Kari was fortunate enough to have Mark Klett for a professor during her graduate studies at Arizona State University, and I’ve been thrilled to get to know him in part by tagging along on his excursions into the Arizona desert to go camping.
One of Klett’s camping traditions is to play a game where he places what he calls a “Sunrise Stick” in the desert sand and scratches a circle with the stick in the center. Fellow campers then guesstimate where along that circle Mark’s stick will first cast a shadow as the sun rises above whatever might be blocking it, and mark their spot with some object.
It’s a pretty neat game by itself, but Mark’s Sunrise Sticks are the star of the show. He collects things as he travels, then sits around the evening fire, drinks fine tequila, listens to the conversations, and works on the night’s stick. They are amazing little works of art, and it has been good for me to have had a few opportunities to watch him create.
For several years I have tried to think of something more interesting than a bottle cap or funky rock to use as my marker. I too wanted to make something, to contribute to the spirit of the game, and of camping with Mark Klett.
It needed to be something that was “Mark Dawson”, and definitely not just copying the other Mark. I had one idea, to make a device that could sense if it was lighter on one side and drive little wheels to that direction, but figured that would be cheating, even if I could pull it off. Another idea was a variation on that: to have light sensors on either side of the stick, and have a red LED light up on the side that was lighter (i.e., I lost, as usual) or a green LED in the middle if both sides were equally light. There are many probably obvious issues with that, too, but lacking any better ideas I gave it a try. (See first two photos below.)
Yeah, that was also a bad idea, and while the circuit “worked” on the breadboard, I eventually stopped construction on the final marker stick. Among other things, it was just too big and gaudy.
To back up a bit: I’ve also been fascinated with flywire circuitry / sculpture, which I first discovered through Mohit Bhoite’s awesome work. I found a page that explains how he makes his circuit sculptures, and like many things, it is both easier than I would have thought, and yet waaaaay harder, too. The actual assembly is pretty straightforward. All you need is brass rod, which is relatively cheap and readily available (pandemic-related supply-chain problems aside), a wire cutter, and the solder, flux, and soldering iron I already had.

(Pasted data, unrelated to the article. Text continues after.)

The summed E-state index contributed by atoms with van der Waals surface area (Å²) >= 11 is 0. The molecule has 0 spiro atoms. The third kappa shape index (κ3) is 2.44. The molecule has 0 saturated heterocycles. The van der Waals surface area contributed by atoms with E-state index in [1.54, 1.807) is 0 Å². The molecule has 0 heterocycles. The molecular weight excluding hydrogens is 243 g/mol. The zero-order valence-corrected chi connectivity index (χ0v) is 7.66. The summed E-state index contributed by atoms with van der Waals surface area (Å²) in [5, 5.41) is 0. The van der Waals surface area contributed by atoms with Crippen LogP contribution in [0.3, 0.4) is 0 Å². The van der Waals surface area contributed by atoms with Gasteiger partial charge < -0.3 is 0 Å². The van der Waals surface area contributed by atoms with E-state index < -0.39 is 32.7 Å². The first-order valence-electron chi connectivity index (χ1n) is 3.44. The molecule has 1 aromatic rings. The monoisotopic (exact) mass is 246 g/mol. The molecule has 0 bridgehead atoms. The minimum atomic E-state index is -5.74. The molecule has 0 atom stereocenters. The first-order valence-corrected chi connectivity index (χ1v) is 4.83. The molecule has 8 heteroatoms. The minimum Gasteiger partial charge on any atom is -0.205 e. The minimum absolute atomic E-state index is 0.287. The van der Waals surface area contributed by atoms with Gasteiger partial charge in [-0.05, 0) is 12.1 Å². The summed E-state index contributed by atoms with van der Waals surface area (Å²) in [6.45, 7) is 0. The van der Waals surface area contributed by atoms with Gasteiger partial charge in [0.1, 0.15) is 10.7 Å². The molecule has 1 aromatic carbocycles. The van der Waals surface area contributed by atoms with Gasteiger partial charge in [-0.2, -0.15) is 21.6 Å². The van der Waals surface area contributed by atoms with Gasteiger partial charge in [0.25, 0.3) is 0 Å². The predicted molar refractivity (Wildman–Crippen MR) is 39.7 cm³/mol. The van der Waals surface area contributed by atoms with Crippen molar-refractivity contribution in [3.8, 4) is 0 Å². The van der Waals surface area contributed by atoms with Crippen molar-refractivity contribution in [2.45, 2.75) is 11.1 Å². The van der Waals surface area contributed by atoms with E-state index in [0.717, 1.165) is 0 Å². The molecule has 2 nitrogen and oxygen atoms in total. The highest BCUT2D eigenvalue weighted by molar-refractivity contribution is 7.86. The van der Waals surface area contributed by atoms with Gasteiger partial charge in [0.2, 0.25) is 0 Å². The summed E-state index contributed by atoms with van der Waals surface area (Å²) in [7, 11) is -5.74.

Actually creating the circuit – without any of the bare wires touching if they aren’t supposed to – is a bit more challenging. Making it look good, especially with the actual soldering, isn’t super easy for me. And, as usual with any new technique or medium I discover and get hooked on, coming up with an actual good creative interesting unique idea is the hardest part of all.
Back to Albert: my new, scaled-down idea, which came to me desperately late (after I’d resigned myself to using another rock or twig for my marker) was to make a small “critter” that would lurk in the dark at the edge of our campsite, just outside the campfire light, and randomly blink its eyes at us. With any luck, somebody sitting around the fire would suddenly exclaim “Shhh! I think there is something out there looking at us!” (Spoiler: nobody did, in fact hardly anyone noticed Albert at all.)
The code was pretty easy, other than that I spent quite a bit of time trying to create “blinks” that were both random and somewhat realistic (as realistic as a non-existent red-eyed desert critter could be). The circuit was simple enough for me to create the sculpture relatively well and quickly, and I managed to finish the thing in time to head out to the desert for some Thanksgiving turkey and Mark Klett’s Sunrise Stick game.
I lost, as usual. :-)